S5000 creator Chris Lambden has issued a plea to save the category from impending doom by forcing Supercars to open up its driver eligibility rules.
For months now, there has been speculation about the demise of the category, which cannot reliably produce grids any larger than single digits.
Now Lambden, the brainchild behind the retro-styled ‘Formula Thunder 5000' concept which eventually morphed into S5000, has penned an open letter in the hope of salvaging the V8-powered open-wheeler competition.
Once contracted to the Australian Racing Group which owns the category, he retains a financial interest in its success as a co-owner of a particular car, and a stakeholder as its creator.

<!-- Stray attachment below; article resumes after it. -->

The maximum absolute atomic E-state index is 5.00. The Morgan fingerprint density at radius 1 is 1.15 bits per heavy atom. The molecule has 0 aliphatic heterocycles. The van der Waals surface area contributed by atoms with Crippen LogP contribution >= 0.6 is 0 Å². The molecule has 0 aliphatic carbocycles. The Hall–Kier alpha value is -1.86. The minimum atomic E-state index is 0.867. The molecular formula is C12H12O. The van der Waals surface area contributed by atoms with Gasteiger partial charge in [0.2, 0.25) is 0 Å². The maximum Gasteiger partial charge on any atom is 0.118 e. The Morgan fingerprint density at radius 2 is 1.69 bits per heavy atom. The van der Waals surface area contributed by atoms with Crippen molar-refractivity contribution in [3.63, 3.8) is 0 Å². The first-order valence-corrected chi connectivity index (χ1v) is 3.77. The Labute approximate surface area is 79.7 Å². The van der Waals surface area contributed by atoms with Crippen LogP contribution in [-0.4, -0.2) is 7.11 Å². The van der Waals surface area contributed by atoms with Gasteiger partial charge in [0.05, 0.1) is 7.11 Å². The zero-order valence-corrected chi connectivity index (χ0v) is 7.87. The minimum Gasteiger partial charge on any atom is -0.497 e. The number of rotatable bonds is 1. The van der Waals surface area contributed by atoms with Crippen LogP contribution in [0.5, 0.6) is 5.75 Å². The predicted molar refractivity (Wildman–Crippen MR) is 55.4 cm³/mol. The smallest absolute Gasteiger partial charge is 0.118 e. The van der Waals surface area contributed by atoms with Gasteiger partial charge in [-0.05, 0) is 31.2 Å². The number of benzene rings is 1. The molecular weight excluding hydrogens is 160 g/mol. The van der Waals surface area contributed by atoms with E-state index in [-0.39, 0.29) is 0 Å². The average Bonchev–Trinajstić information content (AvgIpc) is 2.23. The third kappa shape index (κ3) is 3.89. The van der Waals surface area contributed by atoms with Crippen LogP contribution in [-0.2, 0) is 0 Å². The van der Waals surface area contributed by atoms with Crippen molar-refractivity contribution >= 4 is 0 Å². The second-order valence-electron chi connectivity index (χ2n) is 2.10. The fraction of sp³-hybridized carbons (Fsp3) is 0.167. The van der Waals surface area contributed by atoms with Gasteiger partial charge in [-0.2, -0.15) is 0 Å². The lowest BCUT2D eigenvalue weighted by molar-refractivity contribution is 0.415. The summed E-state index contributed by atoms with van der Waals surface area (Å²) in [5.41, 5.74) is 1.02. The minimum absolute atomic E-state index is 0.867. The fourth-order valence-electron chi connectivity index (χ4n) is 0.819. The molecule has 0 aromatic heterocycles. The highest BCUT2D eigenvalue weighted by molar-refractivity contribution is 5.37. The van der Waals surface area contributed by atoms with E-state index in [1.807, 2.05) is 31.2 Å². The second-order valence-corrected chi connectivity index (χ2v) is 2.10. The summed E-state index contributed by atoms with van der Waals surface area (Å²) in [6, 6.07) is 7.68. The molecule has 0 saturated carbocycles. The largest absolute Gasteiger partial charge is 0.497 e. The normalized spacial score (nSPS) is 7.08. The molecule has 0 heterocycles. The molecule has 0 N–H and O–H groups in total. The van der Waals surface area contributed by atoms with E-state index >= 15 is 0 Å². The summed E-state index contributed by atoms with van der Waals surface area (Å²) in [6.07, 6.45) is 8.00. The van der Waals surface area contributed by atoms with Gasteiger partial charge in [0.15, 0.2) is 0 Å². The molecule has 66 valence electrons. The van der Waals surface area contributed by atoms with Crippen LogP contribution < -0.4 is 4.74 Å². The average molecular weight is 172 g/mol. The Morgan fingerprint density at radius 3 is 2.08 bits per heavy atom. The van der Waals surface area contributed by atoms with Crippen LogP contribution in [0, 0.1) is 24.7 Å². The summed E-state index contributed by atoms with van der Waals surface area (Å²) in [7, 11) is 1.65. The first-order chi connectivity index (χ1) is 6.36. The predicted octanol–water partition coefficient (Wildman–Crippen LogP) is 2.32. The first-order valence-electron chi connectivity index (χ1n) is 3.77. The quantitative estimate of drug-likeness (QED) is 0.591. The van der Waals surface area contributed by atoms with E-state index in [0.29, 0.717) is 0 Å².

Lambden claims in his open letter that there is still no 2024 S5000 calendar and that ARG's majority shareholder, Barry Rogers, is willing to ‘park' the cars if the “discriminatory” licencing criteria are not dropped.
S5000 originally did not pay Superlicence points and, once added to the points matrix, other changes made at the same time meant Super2 became virtually compulsory for Australian-based drivers if they wished to progress to the top tier of Supercars.
While the rules were eventually relaxed, it became apparent that Supercars would continue to enforce the Super2 requirement amid a saga in 2022 over whether Super3 driver Michael Anderson was eligible for a Superlicence or not.
Motorsport Australia announced in July that it was scrapping the Superlicence from 2024, given it had been rendered redundant by a ban on provisionally licenced drivers from competing in Supercars and the championship's own eligibility rules.
In his long open letter (reproduced in full below), Lambden argues that the V8-powered, rear-wheel-drive S5000 vehicles are an adequate means of grooming drivers for V8-powered, rear-wheel-drive saloon cars.